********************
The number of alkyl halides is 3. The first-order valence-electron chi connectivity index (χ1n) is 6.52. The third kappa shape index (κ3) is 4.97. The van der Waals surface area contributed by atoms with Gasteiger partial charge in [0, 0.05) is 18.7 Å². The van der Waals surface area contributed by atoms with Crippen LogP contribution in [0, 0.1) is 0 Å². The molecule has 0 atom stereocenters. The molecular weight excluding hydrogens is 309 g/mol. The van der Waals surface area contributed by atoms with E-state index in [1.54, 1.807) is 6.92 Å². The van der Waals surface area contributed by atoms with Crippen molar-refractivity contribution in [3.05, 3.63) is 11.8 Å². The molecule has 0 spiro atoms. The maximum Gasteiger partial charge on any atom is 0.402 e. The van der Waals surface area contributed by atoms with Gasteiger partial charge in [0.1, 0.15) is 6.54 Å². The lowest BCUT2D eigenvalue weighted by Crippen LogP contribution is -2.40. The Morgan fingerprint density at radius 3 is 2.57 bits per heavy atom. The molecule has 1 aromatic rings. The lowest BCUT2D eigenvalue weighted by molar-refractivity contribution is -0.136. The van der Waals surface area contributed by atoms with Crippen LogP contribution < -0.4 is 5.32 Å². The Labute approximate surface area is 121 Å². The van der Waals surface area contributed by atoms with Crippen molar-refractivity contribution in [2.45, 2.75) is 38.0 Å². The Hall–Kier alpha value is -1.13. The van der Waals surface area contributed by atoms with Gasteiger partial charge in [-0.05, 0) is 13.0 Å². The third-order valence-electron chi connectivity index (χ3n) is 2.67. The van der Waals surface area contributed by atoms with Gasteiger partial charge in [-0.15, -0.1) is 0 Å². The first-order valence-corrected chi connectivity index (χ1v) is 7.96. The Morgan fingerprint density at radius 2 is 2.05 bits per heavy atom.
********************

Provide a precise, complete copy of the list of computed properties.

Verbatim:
The number of alkyl halides is 3. The first-order valence-electron chi connectivity index (χ1n) is 6.52. The third kappa shape index (κ3) is 4.97. The van der Waals surface area contributed by atoms with Gasteiger partial charge in [0, 0.05) is 18.7 Å². The van der Waals surface area contributed by atoms with Crippen LogP contribution in [0, 0.1) is 0 Å². The molecule has 0 atom stereocenters. The molecular weight excluding hydrogens is 309 g/mol. The van der Waals surface area contributed by atoms with E-state index in [1.54, 1.807) is 6.92 Å². The van der Waals surface area contributed by atoms with Crippen molar-refractivity contribution in [3.05, 3.63) is 11.8 Å². The molecule has 0 spiro atoms. The maximum Gasteiger partial charge on any atom is 0.402 e. The van der Waals surface area contributed by atoms with Gasteiger partial charge in [0.1, 0.15) is 6.54 Å². The lowest BCUT2D eigenvalue weighted by Crippen LogP contribution is -2.40. The Morgan fingerprint density at radius 3 is 2.57 bits per heavy atom. The molecule has 1 aromatic rings. The lowest BCUT2D eigenvalue weighted by molar-refractivity contribution is -0.136. The van der Waals surface area contributed by atoms with Crippen LogP contribution < -0.4 is 5.32 Å². The Labute approximate surface area is 121 Å². The van der Waals surface area contributed by atoms with Crippen molar-refractivity contribution in [2.45, 2.75) is 38.0 Å². The Hall–Kier alpha value is -1.13. The van der Waals surface area contributed by atoms with Gasteiger partial charge in [-0.05, 0) is 13.0 Å². The third-order valence-electron chi connectivity index (χ3n) is 2.67. The van der Waals surface area contributed by atoms with Gasteiger partial charge in [-0.15, -0.1) is 0 Å². The first-order valence-corrected chi connectivity index (χ1v) is 7.96. The Morgan fingerprint density at radius 2 is 2.05 bits per heavy atom.